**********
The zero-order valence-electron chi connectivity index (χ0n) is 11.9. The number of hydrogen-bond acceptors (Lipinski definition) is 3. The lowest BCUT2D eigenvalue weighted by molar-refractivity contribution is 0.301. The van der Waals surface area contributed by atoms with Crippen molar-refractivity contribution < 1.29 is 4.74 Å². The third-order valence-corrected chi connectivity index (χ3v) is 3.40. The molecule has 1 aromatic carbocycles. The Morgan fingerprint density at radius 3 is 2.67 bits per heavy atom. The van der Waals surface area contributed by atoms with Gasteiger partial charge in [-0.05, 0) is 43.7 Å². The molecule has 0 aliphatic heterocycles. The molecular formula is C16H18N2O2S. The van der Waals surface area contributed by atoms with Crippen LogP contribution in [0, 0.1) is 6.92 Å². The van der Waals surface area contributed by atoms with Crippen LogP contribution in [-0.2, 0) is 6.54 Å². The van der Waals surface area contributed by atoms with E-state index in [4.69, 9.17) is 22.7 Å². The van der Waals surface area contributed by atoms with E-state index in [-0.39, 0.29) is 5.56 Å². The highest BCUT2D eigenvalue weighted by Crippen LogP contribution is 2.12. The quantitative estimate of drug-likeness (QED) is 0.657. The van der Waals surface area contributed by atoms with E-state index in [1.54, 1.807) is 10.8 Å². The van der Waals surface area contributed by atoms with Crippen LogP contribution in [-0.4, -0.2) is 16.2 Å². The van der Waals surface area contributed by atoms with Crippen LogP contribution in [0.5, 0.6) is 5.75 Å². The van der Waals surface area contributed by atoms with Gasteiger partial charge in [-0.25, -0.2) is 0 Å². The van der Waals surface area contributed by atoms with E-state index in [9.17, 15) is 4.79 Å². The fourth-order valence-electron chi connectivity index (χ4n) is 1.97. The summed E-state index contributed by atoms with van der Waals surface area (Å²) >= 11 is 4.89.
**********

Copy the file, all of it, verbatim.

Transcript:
The zero-order valence-electron chi connectivity index (χ0n) is 11.9. The number of hydrogen-bond acceptors (Lipinski definition) is 3. The lowest BCUT2D eigenvalue weighted by molar-refractivity contribution is 0.301. The van der Waals surface area contributed by atoms with Crippen molar-refractivity contribution < 1.29 is 4.74 Å². The third-order valence-corrected chi connectivity index (χ3v) is 3.40. The molecule has 1 aromatic carbocycles. The Morgan fingerprint density at radius 3 is 2.67 bits per heavy atom. The van der Waals surface area contributed by atoms with Gasteiger partial charge in [-0.05, 0) is 43.7 Å². The molecule has 0 aliphatic heterocycles. The molecular formula is C16H18N2O2S. The van der Waals surface area contributed by atoms with Crippen LogP contribution in [0, 0.1) is 6.92 Å². The van der Waals surface area contributed by atoms with Crippen LogP contribution in [-0.2, 0) is 6.54 Å². The van der Waals surface area contributed by atoms with E-state index in [4.69, 9.17) is 22.7 Å². The van der Waals surface area contributed by atoms with E-state index in [-0.39, 0.29) is 5.56 Å². The highest BCUT2D eigenvalue weighted by Crippen LogP contribution is 2.12. The quantitative estimate of drug-likeness (QED) is 0.657. The van der Waals surface area contributed by atoms with E-state index in [1.54, 1.807) is 10.8 Å². The van der Waals surface area contributed by atoms with Crippen LogP contribution in [-0.4, -0.2) is 16.2 Å². The van der Waals surface area contributed by atoms with Crippen LogP contribution in [0.5, 0.6) is 5.75 Å². The van der Waals surface area contributed by atoms with Gasteiger partial charge in [-0.25, -0.2) is 0 Å². The van der Waals surface area contributed by atoms with E-state index in [9.17, 15) is 4.79 Å². The fourth-order valence-electron chi connectivity index (χ4n) is 1.97. The summed E-state index contributed by atoms with van der Waals surface area (Å²) >= 11 is 4.89.